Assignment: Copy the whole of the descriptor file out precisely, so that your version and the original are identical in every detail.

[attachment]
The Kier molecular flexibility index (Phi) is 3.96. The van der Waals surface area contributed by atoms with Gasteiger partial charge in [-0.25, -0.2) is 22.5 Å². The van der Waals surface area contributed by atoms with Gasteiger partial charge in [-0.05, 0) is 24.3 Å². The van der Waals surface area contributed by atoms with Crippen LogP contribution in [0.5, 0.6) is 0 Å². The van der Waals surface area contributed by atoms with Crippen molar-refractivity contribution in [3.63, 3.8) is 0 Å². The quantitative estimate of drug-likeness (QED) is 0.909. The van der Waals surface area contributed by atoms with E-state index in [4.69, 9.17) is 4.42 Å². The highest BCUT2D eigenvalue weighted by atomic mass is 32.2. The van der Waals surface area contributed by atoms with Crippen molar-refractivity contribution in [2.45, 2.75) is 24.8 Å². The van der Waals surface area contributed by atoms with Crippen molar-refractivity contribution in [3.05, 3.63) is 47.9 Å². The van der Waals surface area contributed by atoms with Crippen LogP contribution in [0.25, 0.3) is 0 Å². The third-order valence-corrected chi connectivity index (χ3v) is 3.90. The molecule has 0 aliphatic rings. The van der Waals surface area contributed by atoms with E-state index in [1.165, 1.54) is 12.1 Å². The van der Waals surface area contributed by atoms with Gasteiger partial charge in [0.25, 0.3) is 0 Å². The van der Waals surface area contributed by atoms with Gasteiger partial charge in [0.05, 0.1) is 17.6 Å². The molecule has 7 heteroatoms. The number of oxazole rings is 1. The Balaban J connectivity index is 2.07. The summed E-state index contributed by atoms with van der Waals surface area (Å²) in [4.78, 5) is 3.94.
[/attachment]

The Kier molecular flexibility index (Phi) is 3.96. The van der Waals surface area contributed by atoms with Gasteiger partial charge in [-0.25, -0.2) is 22.5 Å². The van der Waals surface area contributed by atoms with Gasteiger partial charge in [-0.05, 0) is 24.3 Å². The van der Waals surface area contributed by atoms with Crippen LogP contribution in [0.5, 0.6) is 0 Å². The van der Waals surface area contributed by atoms with Crippen molar-refractivity contribution in [3.63, 3.8) is 0 Å². The quantitative estimate of drug-likeness (QED) is 0.909. The van der Waals surface area contributed by atoms with E-state index in [4.69, 9.17) is 4.42 Å². The highest BCUT2D eigenvalue weighted by atomic mass is 32.2. The van der Waals surface area contributed by atoms with Crippen molar-refractivity contribution in [2.45, 2.75) is 24.8 Å². The van der Waals surface area contributed by atoms with Crippen molar-refractivity contribution in [3.05, 3.63) is 47.9 Å². The van der Waals surface area contributed by atoms with Crippen LogP contribution in [0.25, 0.3) is 0 Å². The third-order valence-corrected chi connectivity index (χ3v) is 3.90. The molecule has 0 aliphatic rings. The van der Waals surface area contributed by atoms with E-state index in [1.165, 1.54) is 12.1 Å². The van der Waals surface area contributed by atoms with Gasteiger partial charge in [0.25, 0.3) is 0 Å². The van der Waals surface area contributed by atoms with Gasteiger partial charge in [0.05, 0.1) is 17.6 Å². The molecule has 7 heteroatoms. The number of oxazole rings is 1. The Balaban J connectivity index is 2.07. The summed E-state index contributed by atoms with van der Waals surface area (Å²) in [4.78, 5) is 3.94.